Filed under: News
Tagged as: 9th Ohio Volunteer Infantry, Cincinnati (OH), German-Americans, Gustav Tafel, Wilhelm Kaufman.
By Don Heinrich Tolzmann
In the 1990s I saw Ken Burns’ PBS film “The Civil War” but I was disappointed that no mention was made of the role played by German-Americans, especially the many German regiments who fought for the Union. I felt this was mainly due to the fact that the major book on the topic, written by Wilhelm Kaufman, was in German and had never been translated. After talking with colleagues I decided to pull together a team to bring out a translation, which resulted in the publication of Germans in the American Civil War.*
Kaufmann was the editor of a German newspaper in Cleveland. His Civil War history had previously appeared in serial form in 80 German-American papers across the country. As a result, Kaufmann received a great deal of correspondence from German-American Civil War veterans, making his book a goldmine of information on the topic and includes an extensive biographical directory of more than five hundred German-American officers. According to Kaufman and other sources, one-third of Union troops were German-American, either German- or American-born!
With the 150th anniversary of the Civil War approaching, my concern again is that the role played by German-Americans will be overlooked so I am translating another important book on the topic: Gustav Tafel’s history of the Cincinnati Germans in the Civil War.
When President Lincoln called for volunteer regiments to protect the Union, Germans from Cincinnati were eager to enlist. Gustav Tafel (1830-1908) wrote a fascinating book about these Cincinnati Germans in 1901 as a chapter in a German-language history of the Cincinnati Germans. Like Kaufmann’s work, this has never been translated, so I decided to take the project on. What I like about Tafel’s work is that it is by a Civil War veteran and he is more than familiar with what he is talking about.
Tafel belonged to the 48er generation that came to America as a result of the 1848 Revolution in Germany. In Cincinnati he co-founded the first Turnverein and helped organize the 9th O.V.I., known as a Turner regiment. The 9th O.V.I., made up of mostly foreign-born Germans, fought at Rich Mountain, Shiloh, Tullahoma, Corinth and Chickamauga among others. Tafel was also appointed commander of the 106th O.V.I. and, later on, served as mayor of Cincinnati.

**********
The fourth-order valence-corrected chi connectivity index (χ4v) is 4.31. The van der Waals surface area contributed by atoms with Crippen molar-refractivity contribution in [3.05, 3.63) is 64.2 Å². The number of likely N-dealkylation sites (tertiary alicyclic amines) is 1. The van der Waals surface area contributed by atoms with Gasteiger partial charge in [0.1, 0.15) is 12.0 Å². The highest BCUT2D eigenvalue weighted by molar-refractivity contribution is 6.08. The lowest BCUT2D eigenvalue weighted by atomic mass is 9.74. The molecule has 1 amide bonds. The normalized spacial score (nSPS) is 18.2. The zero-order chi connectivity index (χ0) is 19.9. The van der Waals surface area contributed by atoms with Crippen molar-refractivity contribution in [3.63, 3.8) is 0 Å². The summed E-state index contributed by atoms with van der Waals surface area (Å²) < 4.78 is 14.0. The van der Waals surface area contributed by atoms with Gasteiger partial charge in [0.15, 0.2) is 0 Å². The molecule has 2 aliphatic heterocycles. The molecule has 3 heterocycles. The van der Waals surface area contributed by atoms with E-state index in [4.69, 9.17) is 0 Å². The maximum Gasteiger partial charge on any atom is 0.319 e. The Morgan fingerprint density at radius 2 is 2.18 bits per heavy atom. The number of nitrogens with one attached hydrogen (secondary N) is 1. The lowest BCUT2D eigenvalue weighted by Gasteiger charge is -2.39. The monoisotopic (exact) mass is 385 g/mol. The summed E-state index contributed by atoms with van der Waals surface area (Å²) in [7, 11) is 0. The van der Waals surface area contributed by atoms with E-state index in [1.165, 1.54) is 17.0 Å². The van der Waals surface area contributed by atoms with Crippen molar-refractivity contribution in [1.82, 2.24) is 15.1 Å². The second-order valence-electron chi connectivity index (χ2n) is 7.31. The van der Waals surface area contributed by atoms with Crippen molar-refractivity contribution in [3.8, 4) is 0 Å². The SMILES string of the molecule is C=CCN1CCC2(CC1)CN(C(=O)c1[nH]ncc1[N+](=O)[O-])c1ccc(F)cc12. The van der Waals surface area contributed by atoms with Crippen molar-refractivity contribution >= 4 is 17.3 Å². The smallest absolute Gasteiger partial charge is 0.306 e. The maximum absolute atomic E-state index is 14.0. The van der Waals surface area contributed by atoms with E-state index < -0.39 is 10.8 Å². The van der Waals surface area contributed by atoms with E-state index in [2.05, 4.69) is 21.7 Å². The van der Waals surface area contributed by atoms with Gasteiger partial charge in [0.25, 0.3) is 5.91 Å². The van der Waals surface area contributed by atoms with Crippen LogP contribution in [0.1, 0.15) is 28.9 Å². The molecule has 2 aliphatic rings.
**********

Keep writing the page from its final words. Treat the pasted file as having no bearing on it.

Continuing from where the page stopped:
Tafel’s history tells us that the Cincinnati Germans formed six German regiments, but also formed companies in non-German units as well. For example, Cincinnati’s 10th O.V.I. was formed by Irish-Americans, but also had two German companies.
The German regiments were dubbed the “Dutch devils” by the Confederates. Robert E. Lee was reported to have said, “Take the Dutch out of the Union Army and we could whip the Yankees easily.” Known for their tenacity in battle, the 9th O.V.I., for example, lost 11 officers and 237 troops out of a total of some 500 men at the Battle of Chickamauga.
German regiments were formed elsewhere in Ohio and it would be interesting to see translations done of their histories if they can be located. Some of them might not be in book form, but in the pages of the German-language press of Ohio. I would be interested in finding out about any other German-language regimental histories in need of translation, or of Civil War letters and diaries in German as well.
*Germans in the American Civil War, by Wilhelm Kaufman, translated by Steven Rowan and edited by Don Heinrich Tolzmann with Werner Mueller and Robert E. Ward (Carlisle, Pa.: John Kallmann Publishers, 1999).
Don Heinrich Tolzmann is President of the German-American Citizens League of Greater Cincinnati and Curator of the German Heritage Museum and the author and editor of numerous books on German-American history and culture. He has received many awards, including the Federal Service Cross from Germany and the Ohioana Book Award. Dr. Tolzmann recently retired as Curator of the German-Americana Collection and Director of the German-American Studies Program at the University of Cincinnati. http://www.donheinrichtolzmann.net/index.html